What is elbow epicondylitis repair?
Elbow epicondylitis repair is a specialized surgery used to treat tennis elbow or golfer’s elbow especially if symptoms do not respond to other treatments within a six to twelve-month period of time. Both forms of elbow epicondylitis cause patients to suffer from pain, either on the outer elbow (tennis elbow) or inner elbow (golfer’s elbow). Both tennis elbow (lateral epicondylitis) and golfer’s elbow (medial epicondylitis) may cause weakness of grip. The orthopedic specialists at The Shoulder Clinic of Idaho serving patients in Boise, Meridian, Nampa, and the surrounding communities of the Treasure Valley have extensive experience in successfully treating elbow pain, epicondylitis, and in performing elbow epicondylitis repair.
How is elbow epicondylitis repair done?
Lateral or medial epicondylitis is caused by microscopic tears in the tendon of the forearm. Patients who suffer from this condition typically have poor mechanics when performing repetitive movements, such as swinging a club, racquet, or repeating a motion that strains the tendon on the job. Elbow epicondylitis repair is generally done with open surgery where the surgeon removes the diseased muscle and tendon from the elbow region and reattaches healthy muscle back to the bone. This is called debridement and tendon repair.
Some patients are candidates for a minimally invasive surgery called arthroscopic elbow epicondylitis repair. During this procedure, a small camera is inserted inside the elbow and the surgery is performed inside the elbow joint. Whether or not a patient needs open or arthroscopic surgery will be determined based on the extent of the injury, age, health and activity level.
What is the recovery and rehabilitation process after epicondylitis repair?
Elbow epicondylitis repair for patients in Boise, Meridian, Nampa, and the surrounding communities of the Treasure Valley is generally successful when done by one of the orthopedic specialists at The Shoulder Clinic of Idaho. The following recovery process can be expected:
- After surgery the arm may be placed in a splint or sling depending on the surgery required. It may be important to keep the arm immobile so it is not reinjured.
- Ice may be applied to help with elbow swelling and elbow discomfort.
- Your physician will prescribe pain medication to be taken as directed.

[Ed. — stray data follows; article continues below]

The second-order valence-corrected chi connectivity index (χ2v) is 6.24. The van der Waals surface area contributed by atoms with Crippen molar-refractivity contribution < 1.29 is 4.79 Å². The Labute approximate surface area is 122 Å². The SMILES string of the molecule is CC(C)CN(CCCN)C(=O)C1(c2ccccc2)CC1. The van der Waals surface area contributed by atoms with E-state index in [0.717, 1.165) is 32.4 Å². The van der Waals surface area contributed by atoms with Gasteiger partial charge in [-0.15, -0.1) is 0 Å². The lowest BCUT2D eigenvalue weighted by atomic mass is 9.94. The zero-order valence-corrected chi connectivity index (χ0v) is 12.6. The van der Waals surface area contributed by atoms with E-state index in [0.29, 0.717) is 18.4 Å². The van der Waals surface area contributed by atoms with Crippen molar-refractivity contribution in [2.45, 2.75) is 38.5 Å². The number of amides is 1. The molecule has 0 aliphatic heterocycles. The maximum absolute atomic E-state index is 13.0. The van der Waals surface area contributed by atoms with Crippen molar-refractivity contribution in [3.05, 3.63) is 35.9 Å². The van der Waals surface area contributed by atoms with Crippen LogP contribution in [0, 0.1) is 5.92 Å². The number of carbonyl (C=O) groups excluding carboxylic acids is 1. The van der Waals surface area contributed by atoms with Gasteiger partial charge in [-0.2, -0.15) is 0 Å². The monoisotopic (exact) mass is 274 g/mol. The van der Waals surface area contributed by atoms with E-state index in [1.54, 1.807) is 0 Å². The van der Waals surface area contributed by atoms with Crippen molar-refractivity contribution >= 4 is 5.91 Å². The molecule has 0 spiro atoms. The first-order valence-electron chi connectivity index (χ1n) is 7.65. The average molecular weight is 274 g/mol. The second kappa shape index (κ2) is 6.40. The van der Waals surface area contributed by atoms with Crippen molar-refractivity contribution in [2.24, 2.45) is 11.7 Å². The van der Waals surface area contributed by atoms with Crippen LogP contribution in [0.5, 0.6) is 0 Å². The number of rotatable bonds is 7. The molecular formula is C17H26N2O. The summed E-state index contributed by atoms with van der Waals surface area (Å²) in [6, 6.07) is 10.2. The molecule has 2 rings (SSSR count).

- Once the splint and or elbow dressing has been removed, stretching exercises may begin. These will help reestablish flexibility and will improve movement in the elbow.
- A physical therapist may be required to aid in the recovery process by teaching you the correct way to do strengthening exercises and may monitor your progress.
- Return to work will be graduated depending on the degree of healing that takes place.
- Return to regular exercise and sports may occur four to six months after elbow epicondylitis repair depending on each patient’s particular surgery and degree of damage.
Tennis elbow surgery improves pain and movement in 80-90% of people who have it. It is important to follow your orthopedic surgeon’s protocol for proper healing.
Are there any complications with elbow epicondylitis repair?
As with any surgery, there are possible complications. Your orthopedic specialist at The Shoulder Clinic of Idaho will work with you to minimize the complications. Here is what to be aware of:
- Reduced strength and flexibility can occur with this type of surgery
- Damage to the nerves or blood vessels
It’s important to call the office immediately if:
- There is severe pain
- Swelling does not subside after the first week
- Redness around the elbow that is hot to the touch
- Numbness or tingling in the fingers
- Drainage from the wound site
Most complications can be avoided with strict adherence to the post-operative protocols given after surgery.
To obtain more information about elbow epicondylitis repair or if you suffer from Tennis Elbow or Golfer’s Elbow and would like to understand your treatment options, please contact the orthopedic elbow specialists at The Shoulder Clinic of Idaho, serving patients in Boise, Meridian, Nampa, and the surrounding communities of the Treasure Valley.